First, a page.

Concerns have been expressed for decades over the impact of an increasingly media-saturated environment on young children. Media education, however, occupies a somewhat marginal place in compulsory schooling, and its theorists and practitioners have given relatively little attention to the question of how to teach the media to elementary school children. This question is explored through an auto-ethnography and métissage spanning more than twenty years of media use, media studies, and media education.Three shifts in emphasis are particularly central to the thesis. The first is a shift from a protectionist to a more open, albeit critical stance with respect to children’s media use. The second is a shift from conceiving of media education in terms of a pre-packaged curriculum towards the co-construction of learning experiences with the students, guided by Egan’s theory of imaginative education. The third involves learning to slow down and take time to dwell with the questions and activities inspired by an imaginative focus on media. By tracing the personal and professional growth and struggles of one passionate media educator, the thesis seeks to illustrate the educational issues that the field of media education needs to engage with, if it is to develop into a more dynamic and influential field of theory and practice. It also offers a situated, experiential perspective on the practice of imaginative education that highlights its close ties with other voices and traditions in educational philosophy, and connects it with the ethos of métissage as a research praxis.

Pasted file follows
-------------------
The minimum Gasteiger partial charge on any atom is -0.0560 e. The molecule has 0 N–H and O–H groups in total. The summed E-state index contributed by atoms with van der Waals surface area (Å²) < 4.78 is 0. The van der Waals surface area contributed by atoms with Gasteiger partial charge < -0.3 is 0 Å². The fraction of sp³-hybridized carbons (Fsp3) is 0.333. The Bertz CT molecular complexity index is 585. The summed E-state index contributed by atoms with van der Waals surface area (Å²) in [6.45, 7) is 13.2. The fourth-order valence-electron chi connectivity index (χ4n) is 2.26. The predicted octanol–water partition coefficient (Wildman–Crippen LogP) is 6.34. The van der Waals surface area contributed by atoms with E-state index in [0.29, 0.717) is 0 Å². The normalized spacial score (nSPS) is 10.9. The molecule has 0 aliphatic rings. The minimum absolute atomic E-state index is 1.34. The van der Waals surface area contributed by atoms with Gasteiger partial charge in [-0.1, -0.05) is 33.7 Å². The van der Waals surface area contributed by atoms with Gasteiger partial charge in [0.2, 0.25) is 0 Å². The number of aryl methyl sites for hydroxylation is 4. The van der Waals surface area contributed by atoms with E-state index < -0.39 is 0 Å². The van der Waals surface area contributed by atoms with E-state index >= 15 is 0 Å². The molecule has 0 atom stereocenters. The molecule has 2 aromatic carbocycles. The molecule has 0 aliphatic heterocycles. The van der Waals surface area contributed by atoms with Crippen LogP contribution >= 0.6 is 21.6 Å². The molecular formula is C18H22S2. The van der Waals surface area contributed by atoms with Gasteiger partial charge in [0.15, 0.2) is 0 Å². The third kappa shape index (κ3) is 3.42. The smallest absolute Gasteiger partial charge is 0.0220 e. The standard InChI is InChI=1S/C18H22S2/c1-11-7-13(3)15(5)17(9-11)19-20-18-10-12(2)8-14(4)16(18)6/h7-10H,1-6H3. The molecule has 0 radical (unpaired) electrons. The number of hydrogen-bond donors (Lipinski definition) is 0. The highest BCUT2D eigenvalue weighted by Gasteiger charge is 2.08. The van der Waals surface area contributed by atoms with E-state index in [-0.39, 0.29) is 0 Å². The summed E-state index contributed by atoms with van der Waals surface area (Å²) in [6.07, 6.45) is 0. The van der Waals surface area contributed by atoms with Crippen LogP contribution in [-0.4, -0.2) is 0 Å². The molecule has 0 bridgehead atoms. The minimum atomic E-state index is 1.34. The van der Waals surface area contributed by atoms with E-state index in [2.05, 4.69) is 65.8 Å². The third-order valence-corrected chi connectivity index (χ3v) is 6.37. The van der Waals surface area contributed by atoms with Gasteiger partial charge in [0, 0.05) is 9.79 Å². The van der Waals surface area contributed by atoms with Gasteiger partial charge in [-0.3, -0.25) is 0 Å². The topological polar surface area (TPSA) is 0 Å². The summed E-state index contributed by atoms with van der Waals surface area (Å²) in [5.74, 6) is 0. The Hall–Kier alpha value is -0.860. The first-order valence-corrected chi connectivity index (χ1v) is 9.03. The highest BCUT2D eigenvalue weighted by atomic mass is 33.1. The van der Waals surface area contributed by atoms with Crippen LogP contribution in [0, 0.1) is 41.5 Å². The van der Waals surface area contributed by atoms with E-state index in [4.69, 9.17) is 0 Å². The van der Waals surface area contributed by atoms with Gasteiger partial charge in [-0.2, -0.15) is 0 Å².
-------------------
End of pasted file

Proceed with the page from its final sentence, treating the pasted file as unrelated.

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Thesis advisor: Fettes, Mark
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